In what one hopes is the final chapter in the strange saga of former Rep. Todd Courser's political career, The Detroit News prevailed in his defamation lawsuit against the paper, and will collect $20,000.
Editor Gary Miles said the money would be donated to the Rosa Parks Scholarship Foundation.
The case has its roots in Courser's downfall in 2015. That's when the paper first broke the story that the Lapeer Republican had asked his staff to spread a rumor that Courser was partying in Lansing gay bars. His apparent aim was to start an outrageous story circulating in hopes that when true rumors began to circulate -- that Courser was having an affair with his fellow Tea Party darling Cindy Gamrat -- that he could easily dismiss both. Courser, on audio recordings obtained by the paper, called the strategy a "controlled burn."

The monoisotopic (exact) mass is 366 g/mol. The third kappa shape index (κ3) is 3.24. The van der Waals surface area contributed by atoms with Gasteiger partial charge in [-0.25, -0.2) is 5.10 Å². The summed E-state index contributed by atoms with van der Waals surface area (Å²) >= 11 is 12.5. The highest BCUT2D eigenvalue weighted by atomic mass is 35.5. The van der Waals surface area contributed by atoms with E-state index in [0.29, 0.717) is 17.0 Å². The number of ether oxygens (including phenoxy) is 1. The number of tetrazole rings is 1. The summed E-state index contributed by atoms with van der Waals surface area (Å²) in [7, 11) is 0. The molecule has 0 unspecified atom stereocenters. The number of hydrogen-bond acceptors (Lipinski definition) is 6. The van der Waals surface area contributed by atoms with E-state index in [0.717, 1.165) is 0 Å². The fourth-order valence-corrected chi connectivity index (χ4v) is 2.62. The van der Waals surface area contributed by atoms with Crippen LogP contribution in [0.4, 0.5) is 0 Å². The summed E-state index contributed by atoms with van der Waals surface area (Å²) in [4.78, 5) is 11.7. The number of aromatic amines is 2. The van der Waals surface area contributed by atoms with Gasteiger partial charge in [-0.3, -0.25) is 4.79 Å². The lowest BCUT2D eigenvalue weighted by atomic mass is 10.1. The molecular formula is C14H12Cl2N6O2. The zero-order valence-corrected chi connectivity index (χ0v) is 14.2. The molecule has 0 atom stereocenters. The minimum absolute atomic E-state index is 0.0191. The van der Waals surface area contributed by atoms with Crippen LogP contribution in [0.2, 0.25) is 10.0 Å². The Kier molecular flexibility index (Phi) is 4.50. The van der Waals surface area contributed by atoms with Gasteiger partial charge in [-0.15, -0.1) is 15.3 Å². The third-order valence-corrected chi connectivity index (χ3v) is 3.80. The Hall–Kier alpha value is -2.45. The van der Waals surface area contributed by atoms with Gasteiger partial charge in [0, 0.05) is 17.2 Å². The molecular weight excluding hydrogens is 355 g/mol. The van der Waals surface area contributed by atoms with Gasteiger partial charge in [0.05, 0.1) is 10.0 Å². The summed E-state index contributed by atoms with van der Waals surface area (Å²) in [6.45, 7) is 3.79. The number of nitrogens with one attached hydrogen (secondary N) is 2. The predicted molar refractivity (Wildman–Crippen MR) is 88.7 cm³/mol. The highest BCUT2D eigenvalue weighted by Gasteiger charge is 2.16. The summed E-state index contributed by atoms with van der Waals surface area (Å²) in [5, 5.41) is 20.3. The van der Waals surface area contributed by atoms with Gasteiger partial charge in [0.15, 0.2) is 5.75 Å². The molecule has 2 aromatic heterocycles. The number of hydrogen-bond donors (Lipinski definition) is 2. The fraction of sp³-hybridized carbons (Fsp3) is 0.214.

The stories eventually led to both leaving the legislature, Courser by resignation and Gamrat by expulsion.
In 2018, Courser sued The News, alleging that the paper edited recordings cited in Chad Livengood's reporting.
Under the agreement, the DePerno Law Office, which represented Courser, agreed to pay $20,000 via a wire transfer to The News by 5 p.m. Monday.
The agreement came about two years after Washtenaw County Circuit Judge Timothy Connors dismissed the defamation lawsuit against The News and ordered Courser and DePerno to pay $79,701.63 in sanctions related to the suit. Courser and Matthew DePerno had appealed to the Michigan Court of Appeals, where arguments were set to take place Tuesday.
The News sued DePerno's wife, Laura DePerno, and her trust in Kalamazoo County court in an attempt to collect on the sanctions, arguing a fraudulent transfer of funds had been made to avoid collection, according to the settlement agreement.
Miles said he warned Courser that the paper would fight the suit, would win and "seek sanctions."